In early 1935, Roerich offered his Banner of Peace to Generalissimo Chiang. With its distinctive Pax Cultura logo, which became the emblem of the Roerich Pact and the International Day of Culture, the presentation of the banner was a call to arms in defense of China’s cultural heritage.

“This was more than a symbolic gesture,” writes the Russian historian Alexandre Andreyev in his book The Myth of the Masters Revived: The Occult Lives of Nikolai and Elena Roerich. “General Chiang was fighting with the ‘red’ Chinese troops and needed to be reminded of the importance of preserving his nation’s great cultural treasures in wartime.”

Referring to the Chiang’s launch of the New Life Movement, designed to reawaken traditional Confucian values, Andreyev says Roerich saw Chiang as “a potential ally.”


Yet these ulterior motives remained clandestine.

“Roerich was sent to China by the US Government to study the drought-resistant grass,” says Gvido Tripsa, director of the Nicholas Roerich Museum in New York. “Therefore, he kept all his political activities secret and no information in this regard was sent back to Washington.”

Still, Roerich continued to correspond with Chiang, receiving a written promise from the Generalissimo to abide by the provisions of the artist’s nascent pact. With the Sino-Japanese War breaking out soon after, Chiang moved more than 15,000 crates of objects from Beijing’s National Palace Museum to locations in Sichuan and Guizhou before finally ferrying them to Taiwan in three main shipments between December 1948 and February 1949.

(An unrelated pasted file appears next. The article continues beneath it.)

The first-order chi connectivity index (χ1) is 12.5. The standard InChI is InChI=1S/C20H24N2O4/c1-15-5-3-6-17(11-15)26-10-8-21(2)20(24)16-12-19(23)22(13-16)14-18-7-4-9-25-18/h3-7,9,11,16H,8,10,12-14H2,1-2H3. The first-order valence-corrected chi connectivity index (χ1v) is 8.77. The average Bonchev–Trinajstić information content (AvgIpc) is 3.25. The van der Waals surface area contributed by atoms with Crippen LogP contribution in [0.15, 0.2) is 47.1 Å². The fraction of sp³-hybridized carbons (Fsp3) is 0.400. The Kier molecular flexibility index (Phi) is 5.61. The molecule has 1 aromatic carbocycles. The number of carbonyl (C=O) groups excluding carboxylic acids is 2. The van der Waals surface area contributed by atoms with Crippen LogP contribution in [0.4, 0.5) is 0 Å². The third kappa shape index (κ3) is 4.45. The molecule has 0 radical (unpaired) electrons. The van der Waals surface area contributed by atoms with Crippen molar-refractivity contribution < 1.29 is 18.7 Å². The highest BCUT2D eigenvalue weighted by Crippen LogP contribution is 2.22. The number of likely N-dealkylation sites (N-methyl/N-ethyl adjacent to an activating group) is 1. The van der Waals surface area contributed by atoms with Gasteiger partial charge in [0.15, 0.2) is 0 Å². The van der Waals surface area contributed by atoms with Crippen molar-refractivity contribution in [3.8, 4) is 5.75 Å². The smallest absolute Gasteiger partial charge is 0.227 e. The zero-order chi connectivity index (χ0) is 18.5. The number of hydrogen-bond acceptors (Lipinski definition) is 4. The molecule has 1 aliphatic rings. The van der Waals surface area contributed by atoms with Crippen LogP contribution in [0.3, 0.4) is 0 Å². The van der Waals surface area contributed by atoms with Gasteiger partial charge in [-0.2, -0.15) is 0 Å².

Of course, a cynical view might hold that rapacity, hardly in short supply among the KMT, rather than patriotic duty, was behind the desperate concern for this priceless bounty.

“Fortune was with us; not so much as a teacup was broken,” the National Palace Museum’s first director Han Lih-wu (杭立武) told the New York Times in 1986. By most accounts this is true. What remains unknown is the level of shrinkage that occurred en route.

For all his monumental character failings, though, Chiang did care about China’s cultural heritage. But, as Andreyev notes, the Generalissimo had his hands full. Persistent nudging by the likes of Roerich surely played a part in ensuring the safety of the treasures.

But not everyone is convinced.

“The kind of intellectual monument they build over the Roerich family is just too much,” says Hakan Wahlqvist, keeper of the Sven Hedin Foundation in the Royal Swedish Academy of Sciences. Of a presentation he attended at the International Center of the Roerichs (ICR) in Moscow, Wahlqvist recalls: “A professor from Moscow eulogized the Roerichs ... For the first time I then heard about ‘The Pact,’ but I have never heard anyone talk about it since. If it were of any value to UNESCO, they should surely pay attention to it.”

Even Andreyev is skeptical of Roerich’s motives and the “blatant masquerading by a megalomaniacal artist.” He quotes the Sinologist Boris Pankratov — a figure perhaps even more enigmatic than Roerich — who refers to Roerich's desire to become the king of the mythical Buddhist Kingdom of Shambhala, who would “bring salvation to mankind and become the world ruler.

In Russia, claims of cult-like activity against the ICR were cited as a justification for state seizure of the Moscow museum’s premises and confiscation of its works in 2017. With the ICR reporting vandalism and damage, one can only imagine how Roerich would have felt.

Obsessed with ancient culture, as well as his transcendental role in its preservation, Roerich was tireless in his endeavors. For a brief moment in war-torn China, his interests coincided with those of its failing leader. For Sinophiles, art lovers or indeed anyone concerned with cultural heritage, this meeting of minds was a blessing.